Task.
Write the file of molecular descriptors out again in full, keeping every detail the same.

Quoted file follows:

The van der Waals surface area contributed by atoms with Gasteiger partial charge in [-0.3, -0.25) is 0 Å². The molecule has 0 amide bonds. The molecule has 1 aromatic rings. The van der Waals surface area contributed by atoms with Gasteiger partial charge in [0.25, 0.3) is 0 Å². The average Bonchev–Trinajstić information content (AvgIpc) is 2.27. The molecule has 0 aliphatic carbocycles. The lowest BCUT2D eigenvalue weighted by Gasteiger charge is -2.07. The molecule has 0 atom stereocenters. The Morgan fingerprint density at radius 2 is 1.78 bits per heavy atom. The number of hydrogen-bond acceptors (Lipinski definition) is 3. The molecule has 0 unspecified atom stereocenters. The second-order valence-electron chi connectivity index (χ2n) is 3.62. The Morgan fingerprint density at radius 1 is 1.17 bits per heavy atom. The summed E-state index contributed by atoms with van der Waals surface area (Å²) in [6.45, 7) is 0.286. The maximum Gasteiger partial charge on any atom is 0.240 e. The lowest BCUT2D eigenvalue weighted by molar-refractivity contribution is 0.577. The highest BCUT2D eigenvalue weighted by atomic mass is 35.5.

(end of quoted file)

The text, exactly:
The van der Waals surface area contributed by atoms with Gasteiger partial charge in [-0.3, -0.25) is 0 Å². The molecule has 0 amide bonds. The molecule has 1 aromatic rings. The van der Waals surface area contributed by atoms with Gasteiger partial charge in [0.25, 0.3) is 0 Å². The average Bonchev–Trinajstić information content (AvgIpc) is 2.27. The molecule has 0 aliphatic carbocycles. The lowest BCUT2D eigenvalue weighted by Gasteiger charge is -2.07. The molecule has 0 atom stereocenters. The Morgan fingerprint density at radius 2 is 1.78 bits per heavy atom. The number of hydrogen-bond acceptors (Lipinski definition) is 3. The molecule has 0 unspecified atom stereocenters. The second-order valence-electron chi connectivity index (χ2n) is 3.62. The Morgan fingerprint density at radius 1 is 1.17 bits per heavy atom. The summed E-state index contributed by atoms with van der Waals surface area (Å²) in [6.45, 7) is 0.286. The maximum Gasteiger partial charge on any atom is 0.240 e. The lowest BCUT2D eigenvalue weighted by molar-refractivity contribution is 0.577. The highest BCUT2D eigenvalue weighted by atomic mass is 35.5.